What is the irony in "My Last Duchess"?

The irony in "My Last Duchess" is that the last duchess was unaware of her failings in the eyes of the duke, and the duke seems unaware of his cruelty towards the duchess and the failings of his own character. Further, the duchess's quality that so displeased the duke is actually a really lovely and admirable one.

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There are a couple of different types of irony at work in this poem. First, there is dramatic irony, which is created when the audience knows something that a character does not know. We can think of the duke, who narrates the poem, as well as his "last Duchess" as characters. The duchess, it seems, did not realize that she displeased the duke by being so "easily impressed" by the gifts presented to her and the compliments given to her by all and sundry. He wanted her to appreciate him the most, to rank his favor and the honor of being chosen by him above all else, though he refused to tell her this, and so she was unaware of her failing in his eyes. However, we now know and understand this. She was also probably unaware that he "gave commands"—likely to have her killed—so that he could start over with a new wife.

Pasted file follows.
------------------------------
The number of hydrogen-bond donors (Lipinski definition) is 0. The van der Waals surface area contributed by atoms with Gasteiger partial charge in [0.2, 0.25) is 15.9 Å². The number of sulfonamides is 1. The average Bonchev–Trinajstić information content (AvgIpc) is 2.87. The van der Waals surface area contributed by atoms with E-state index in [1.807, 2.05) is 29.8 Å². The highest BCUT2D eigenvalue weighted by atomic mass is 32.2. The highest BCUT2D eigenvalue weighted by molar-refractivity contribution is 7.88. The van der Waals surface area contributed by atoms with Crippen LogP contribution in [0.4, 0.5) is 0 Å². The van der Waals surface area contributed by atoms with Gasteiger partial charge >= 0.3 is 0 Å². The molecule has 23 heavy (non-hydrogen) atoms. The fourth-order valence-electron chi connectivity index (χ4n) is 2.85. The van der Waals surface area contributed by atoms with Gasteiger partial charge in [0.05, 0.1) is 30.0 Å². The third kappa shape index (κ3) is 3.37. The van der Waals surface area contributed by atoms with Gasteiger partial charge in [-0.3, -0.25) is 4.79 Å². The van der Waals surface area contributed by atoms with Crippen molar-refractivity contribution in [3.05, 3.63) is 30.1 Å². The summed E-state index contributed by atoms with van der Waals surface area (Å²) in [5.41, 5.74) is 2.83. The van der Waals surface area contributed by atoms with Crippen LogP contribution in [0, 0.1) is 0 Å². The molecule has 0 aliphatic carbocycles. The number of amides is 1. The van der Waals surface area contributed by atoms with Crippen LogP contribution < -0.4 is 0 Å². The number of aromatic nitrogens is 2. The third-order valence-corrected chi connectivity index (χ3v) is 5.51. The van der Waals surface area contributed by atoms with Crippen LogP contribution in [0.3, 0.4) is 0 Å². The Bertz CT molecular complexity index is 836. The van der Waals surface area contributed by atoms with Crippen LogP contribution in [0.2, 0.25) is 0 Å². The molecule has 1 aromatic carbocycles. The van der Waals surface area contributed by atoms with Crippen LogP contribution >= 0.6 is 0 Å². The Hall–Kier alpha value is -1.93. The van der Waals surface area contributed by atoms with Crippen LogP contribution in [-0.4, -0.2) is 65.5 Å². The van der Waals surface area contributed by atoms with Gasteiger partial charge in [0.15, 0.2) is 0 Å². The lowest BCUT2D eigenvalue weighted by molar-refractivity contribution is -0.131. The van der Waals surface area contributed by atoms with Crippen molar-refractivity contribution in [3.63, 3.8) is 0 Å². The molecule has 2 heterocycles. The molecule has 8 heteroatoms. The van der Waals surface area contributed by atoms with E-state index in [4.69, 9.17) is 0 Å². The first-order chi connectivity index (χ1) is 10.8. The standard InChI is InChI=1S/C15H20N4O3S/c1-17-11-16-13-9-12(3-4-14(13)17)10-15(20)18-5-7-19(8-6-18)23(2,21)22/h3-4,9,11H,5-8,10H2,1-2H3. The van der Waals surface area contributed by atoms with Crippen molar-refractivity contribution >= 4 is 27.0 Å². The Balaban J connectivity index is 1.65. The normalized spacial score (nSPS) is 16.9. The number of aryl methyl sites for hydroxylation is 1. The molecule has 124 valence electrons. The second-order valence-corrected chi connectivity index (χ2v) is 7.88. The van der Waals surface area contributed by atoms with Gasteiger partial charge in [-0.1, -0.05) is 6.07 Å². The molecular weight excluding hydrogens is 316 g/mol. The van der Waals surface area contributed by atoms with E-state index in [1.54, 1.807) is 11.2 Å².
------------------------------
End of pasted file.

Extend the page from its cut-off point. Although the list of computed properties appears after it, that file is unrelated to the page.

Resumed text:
The duke, for his part, seems unaware that his move to have her killed so that he could move on with a new wife is cruel and horrible, as he actually tells the person who is there to broker the contract for his next potential marriage all about it. His attitude toward his last duchess also constitutes an example of situational irony, when there is a discrepancy in expectation and reality in regard to the situation itself. The duchess seemed like such a sweet lady, a person who appreciated every small kindness or compliment, and yet this quality in her is the thing that most bothers the duke. This situation defies expectation.

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